ἑστῶτες] The Jew stood, while praying, with the face turned toward the temple or the holy of holies, 1 Samuel 1:26; 1 Kings 8:22; Mark 11:25; Luke 18:11; Lightfoot, p. 292 f.; at other times, however, also in a kneeling posture, or prostrate on the ground. Therefore the notion of fixi, immobiles (Maldonatus), is not implied in the simple ἑστῶτ., which, however, forms a feature in the picture; they love to stand there and pray.

ἐν ταῖς γονίαις τ. πλ.] not merely when they happen to be surprised, or intentionally allow themselves to be surprised (de Wette), by the hour for prayer, but also at other times besides the regular hours of devotion, turning the most sacred duty of man into an occasion for hypocritical ostentation.

Matthew 6:5-6. Prayer. ὡς οἱ ὑποκριταί, as the actors. We shrink from the harshness of the term “hypocrite”. Jesus is in the act of creating the new meaning by the use of an old word in a new connection.—φιλοῦσι stands in place of an adverb. They love to, are wont, do it with pleasure. This construction is common in classics, even in reference to inanimate objects, but here only and in Matthew 23:6-7 in N. T.—ἑστῶτες, ordinary attitude in prayer. στῆναι and καθῆσθαι seem to be used sometimes without emphasis to denote simply presence in a place (so Pricaeus).—συναγωγαῖς, γωνίαις τ. πλατ.: usual places of prayer, especially for the “actors,” where men do congregate, in the synagogue for worship, at the corners of the broad streets for talk of business; plenty of observers in both cases. Prayer had been reduced to system among the Jews. Methodising, with stated hours and forms, began after Ezra, and grew in the Judaistic period; traces of it even in the later books of O. T., e.g., Daniel 6:10-11 (vide Schultz, Alt. Theol.). The hour of prayer might overtake a man anywhere. The “actors” might, as De Wette suggests, be glad to be overtaken, or even arrange for it, in some well-frequented place.—ὅπως φανῶσιν τ. α. in order that they may appear to men, and have it remarked: how devout!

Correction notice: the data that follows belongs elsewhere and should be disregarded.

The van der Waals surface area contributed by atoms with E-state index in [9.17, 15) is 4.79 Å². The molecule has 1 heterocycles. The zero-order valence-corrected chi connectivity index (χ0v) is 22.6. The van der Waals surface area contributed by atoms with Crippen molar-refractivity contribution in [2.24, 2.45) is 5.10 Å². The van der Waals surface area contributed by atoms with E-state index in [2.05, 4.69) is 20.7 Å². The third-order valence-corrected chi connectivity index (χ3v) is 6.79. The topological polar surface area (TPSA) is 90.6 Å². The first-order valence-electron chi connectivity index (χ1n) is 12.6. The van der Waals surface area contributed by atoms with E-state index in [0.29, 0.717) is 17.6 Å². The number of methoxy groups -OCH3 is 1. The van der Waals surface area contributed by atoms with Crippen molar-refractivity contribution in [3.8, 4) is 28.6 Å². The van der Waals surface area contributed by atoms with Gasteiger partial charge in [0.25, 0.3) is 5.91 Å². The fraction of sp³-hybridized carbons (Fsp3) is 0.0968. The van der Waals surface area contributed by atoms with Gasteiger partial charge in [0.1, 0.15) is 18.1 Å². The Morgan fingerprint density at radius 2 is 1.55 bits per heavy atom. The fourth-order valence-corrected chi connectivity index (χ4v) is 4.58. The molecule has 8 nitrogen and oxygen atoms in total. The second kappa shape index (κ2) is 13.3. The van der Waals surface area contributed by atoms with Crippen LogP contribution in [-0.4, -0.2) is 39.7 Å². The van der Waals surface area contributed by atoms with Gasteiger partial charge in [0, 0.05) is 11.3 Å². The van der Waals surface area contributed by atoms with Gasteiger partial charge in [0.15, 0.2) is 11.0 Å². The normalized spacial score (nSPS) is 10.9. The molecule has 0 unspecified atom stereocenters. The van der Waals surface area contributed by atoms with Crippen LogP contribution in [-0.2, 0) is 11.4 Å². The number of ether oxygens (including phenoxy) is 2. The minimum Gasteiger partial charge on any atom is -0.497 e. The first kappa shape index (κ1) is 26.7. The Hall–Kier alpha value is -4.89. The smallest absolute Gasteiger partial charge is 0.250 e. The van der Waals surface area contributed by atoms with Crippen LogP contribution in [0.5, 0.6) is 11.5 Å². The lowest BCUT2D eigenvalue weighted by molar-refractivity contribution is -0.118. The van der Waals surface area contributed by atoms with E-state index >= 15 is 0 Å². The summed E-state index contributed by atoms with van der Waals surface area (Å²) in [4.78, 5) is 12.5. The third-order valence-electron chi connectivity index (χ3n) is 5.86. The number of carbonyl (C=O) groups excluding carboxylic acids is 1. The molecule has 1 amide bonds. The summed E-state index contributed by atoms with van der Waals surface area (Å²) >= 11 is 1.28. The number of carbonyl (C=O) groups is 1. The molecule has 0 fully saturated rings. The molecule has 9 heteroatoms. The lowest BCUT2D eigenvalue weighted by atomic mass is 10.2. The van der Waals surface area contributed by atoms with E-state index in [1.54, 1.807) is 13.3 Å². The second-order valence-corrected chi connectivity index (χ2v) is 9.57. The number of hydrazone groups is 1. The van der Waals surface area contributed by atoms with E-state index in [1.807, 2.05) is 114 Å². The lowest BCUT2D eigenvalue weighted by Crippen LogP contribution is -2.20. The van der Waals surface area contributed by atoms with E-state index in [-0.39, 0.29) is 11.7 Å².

(b) Prayer, Matthew 6:5-15.

5. pray standing] The posture of standing was as closely associated with prayer as that of sitting was with teaching.

Matthew 6:5. Φιλοῦσιν, κ.τ.λ., they love, etc.) and, therefore, make a practice of doing so.—ἐν ταῖς γωνίαις, in the corners) sc. where the streets meet.—ἑστῶτες, standing) in order that they may be the more conspicuous.

Verses 5-15. - Prayer. Verses 5-8. - Matthew only. Verse 5. - And when thou prayest, thou shalt not be, etc.; Revised Version, plural. Ver. 5 is addressed to the disciples generally, ver. 6 to them individually. (For the future, cf. Matthew 5:48, note.) As the hypocrites are (ver. 2, note). The 'Didache,' § 8, following this passage, says, "Neither pray ye as the hypocrites," referring, like our Lord, to practices affected chiefly by the Pharisees. For they love (ὅτι φιλοῦσι). Not to be translated "they are wont." Our Lord points out the cause of this their custom. It was not that the synagogue was more convenient (he is, of course, thinking of their private prayers), or that they were accidentally overtaken by the prayer-hour when in the street, but their innate love of display made them choose these places "that they may be seen of men" (cf. ver. 16, and contrast ver. 2). To pray standing in the synagogues and in the corners of the streets; to stand and pray, etc. (Revised Version), giving, however, slightly more emphasis on "stand" than its position warrants. The emphasis is really on the place, not on the posture, which was only what was usual among Jews (cf. Mark 11:25; Luke 18:11, 13). There is no thought of taking up their position, standing still (σταθέντες, Acts 5:20; cf. Luke 18:11, 40). (For the practice here condemned by our Lord, cf. Lightfoot, 'Hor. Hebr.,' "R. Jochauau said, I saw R. Jannai standing and praying in the streets of Tsippor, and going four cubits, and then praying the Additionary Prayer.") They have, etc. (ver. 2, note). Matthew 6:5